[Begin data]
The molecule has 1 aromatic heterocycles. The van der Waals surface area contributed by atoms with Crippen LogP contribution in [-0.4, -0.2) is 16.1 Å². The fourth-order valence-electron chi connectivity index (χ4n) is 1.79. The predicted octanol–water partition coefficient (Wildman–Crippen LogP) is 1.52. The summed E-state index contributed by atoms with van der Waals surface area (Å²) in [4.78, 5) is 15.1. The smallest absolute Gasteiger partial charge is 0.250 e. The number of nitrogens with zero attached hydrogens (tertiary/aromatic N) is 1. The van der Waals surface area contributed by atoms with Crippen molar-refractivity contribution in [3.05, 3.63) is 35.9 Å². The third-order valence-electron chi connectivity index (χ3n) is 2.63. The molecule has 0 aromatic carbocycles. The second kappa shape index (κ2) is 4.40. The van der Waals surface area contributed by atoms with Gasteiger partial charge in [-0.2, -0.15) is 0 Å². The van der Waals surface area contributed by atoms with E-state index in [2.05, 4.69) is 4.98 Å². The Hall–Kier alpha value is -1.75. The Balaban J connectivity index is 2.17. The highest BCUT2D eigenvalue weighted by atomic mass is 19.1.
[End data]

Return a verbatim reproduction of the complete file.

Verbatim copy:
The molecule has 1 aromatic heterocycles. The van der Waals surface area contributed by atoms with Crippen LogP contribution in [-0.4, -0.2) is 16.1 Å². The fourth-order valence-electron chi connectivity index (χ4n) is 1.79. The predicted octanol–water partition coefficient (Wildman–Crippen LogP) is 1.52. The summed E-state index contributed by atoms with van der Waals surface area (Å²) in [4.78, 5) is 15.1. The smallest absolute Gasteiger partial charge is 0.250 e. The number of nitrogens with zero attached hydrogens (tertiary/aromatic N) is 1. The van der Waals surface area contributed by atoms with Crippen molar-refractivity contribution in [3.05, 3.63) is 35.9 Å². The third-order valence-electron chi connectivity index (χ3n) is 2.63. The molecule has 0 aromatic carbocycles. The second kappa shape index (κ2) is 4.40. The van der Waals surface area contributed by atoms with Gasteiger partial charge in [-0.2, -0.15) is 0 Å². The van der Waals surface area contributed by atoms with E-state index in [2.05, 4.69) is 4.98 Å². The Hall–Kier alpha value is -1.75. The Balaban J connectivity index is 2.17. The highest BCUT2D eigenvalue weighted by atomic mass is 19.1.